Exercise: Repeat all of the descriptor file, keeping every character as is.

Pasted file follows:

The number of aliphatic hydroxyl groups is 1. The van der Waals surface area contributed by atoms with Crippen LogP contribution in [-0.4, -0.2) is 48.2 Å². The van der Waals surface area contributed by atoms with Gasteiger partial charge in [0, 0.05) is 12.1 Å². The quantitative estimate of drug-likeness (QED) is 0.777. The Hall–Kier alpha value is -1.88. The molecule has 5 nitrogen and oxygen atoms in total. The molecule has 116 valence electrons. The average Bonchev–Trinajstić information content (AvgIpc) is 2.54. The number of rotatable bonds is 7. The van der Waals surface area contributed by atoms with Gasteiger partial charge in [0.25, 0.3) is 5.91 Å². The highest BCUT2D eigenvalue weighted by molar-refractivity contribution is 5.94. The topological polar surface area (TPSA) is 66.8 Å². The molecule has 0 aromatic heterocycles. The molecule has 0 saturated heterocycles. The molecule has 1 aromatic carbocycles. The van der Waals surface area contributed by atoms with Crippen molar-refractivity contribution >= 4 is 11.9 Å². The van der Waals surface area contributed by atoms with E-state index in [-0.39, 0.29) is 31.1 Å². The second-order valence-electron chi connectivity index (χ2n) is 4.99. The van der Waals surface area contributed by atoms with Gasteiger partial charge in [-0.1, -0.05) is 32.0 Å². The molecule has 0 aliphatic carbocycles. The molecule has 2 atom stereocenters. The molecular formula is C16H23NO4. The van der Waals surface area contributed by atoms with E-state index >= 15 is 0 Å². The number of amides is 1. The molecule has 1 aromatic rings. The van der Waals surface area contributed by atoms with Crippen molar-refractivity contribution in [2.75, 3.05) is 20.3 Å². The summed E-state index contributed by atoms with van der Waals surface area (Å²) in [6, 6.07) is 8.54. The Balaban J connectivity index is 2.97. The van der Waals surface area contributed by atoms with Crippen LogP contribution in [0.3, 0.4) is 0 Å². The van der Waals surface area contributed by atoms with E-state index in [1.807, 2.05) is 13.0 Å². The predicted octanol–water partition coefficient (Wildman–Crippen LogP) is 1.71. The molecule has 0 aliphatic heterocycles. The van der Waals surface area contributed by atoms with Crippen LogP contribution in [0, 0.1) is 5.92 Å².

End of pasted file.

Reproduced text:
The number of aliphatic hydroxyl groups is 1. The van der Waals surface area contributed by atoms with Crippen LogP contribution in [-0.4, -0.2) is 48.2 Å². The van der Waals surface area contributed by atoms with Gasteiger partial charge in [0, 0.05) is 12.1 Å². The quantitative estimate of drug-likeness (QED) is 0.777. The Hall–Kier alpha value is -1.88. The molecule has 5 nitrogen and oxygen atoms in total. The molecule has 116 valence electrons. The average Bonchev–Trinajstić information content (AvgIpc) is 2.54. The number of rotatable bonds is 7. The van der Waals surface area contributed by atoms with Gasteiger partial charge in [0.25, 0.3) is 5.91 Å². The highest BCUT2D eigenvalue weighted by molar-refractivity contribution is 5.94. The topological polar surface area (TPSA) is 66.8 Å². The molecule has 0 aromatic heterocycles. The molecule has 0 saturated heterocycles. The molecule has 1 aromatic carbocycles. The van der Waals surface area contributed by atoms with Crippen molar-refractivity contribution >= 4 is 11.9 Å². The van der Waals surface area contributed by atoms with E-state index in [-0.39, 0.29) is 31.1 Å². The second-order valence-electron chi connectivity index (χ2n) is 4.99. The van der Waals surface area contributed by atoms with Gasteiger partial charge in [-0.1, -0.05) is 32.0 Å². The molecule has 0 aliphatic carbocycles. The molecule has 2 atom stereocenters. The molecular formula is C16H23NO4. The van der Waals surface area contributed by atoms with E-state index >= 15 is 0 Å². The number of amides is 1. The molecule has 1 aromatic rings. The van der Waals surface area contributed by atoms with Crippen molar-refractivity contribution in [2.75, 3.05) is 20.3 Å². The summed E-state index contributed by atoms with van der Waals surface area (Å²) in [6, 6.07) is 8.54. The Balaban J connectivity index is 2.97. The van der Waals surface area contributed by atoms with Crippen LogP contribution in [0.3, 0.4) is 0 Å². The van der Waals surface area contributed by atoms with E-state index in [1.807, 2.05) is 13.0 Å². The predicted octanol–water partition coefficient (Wildman–Crippen LogP) is 1.71. The molecule has 0 aliphatic heterocycles. The van der Waals surface area contributed by atoms with Crippen LogP contribution in [0, 0.1) is 5.92 Å².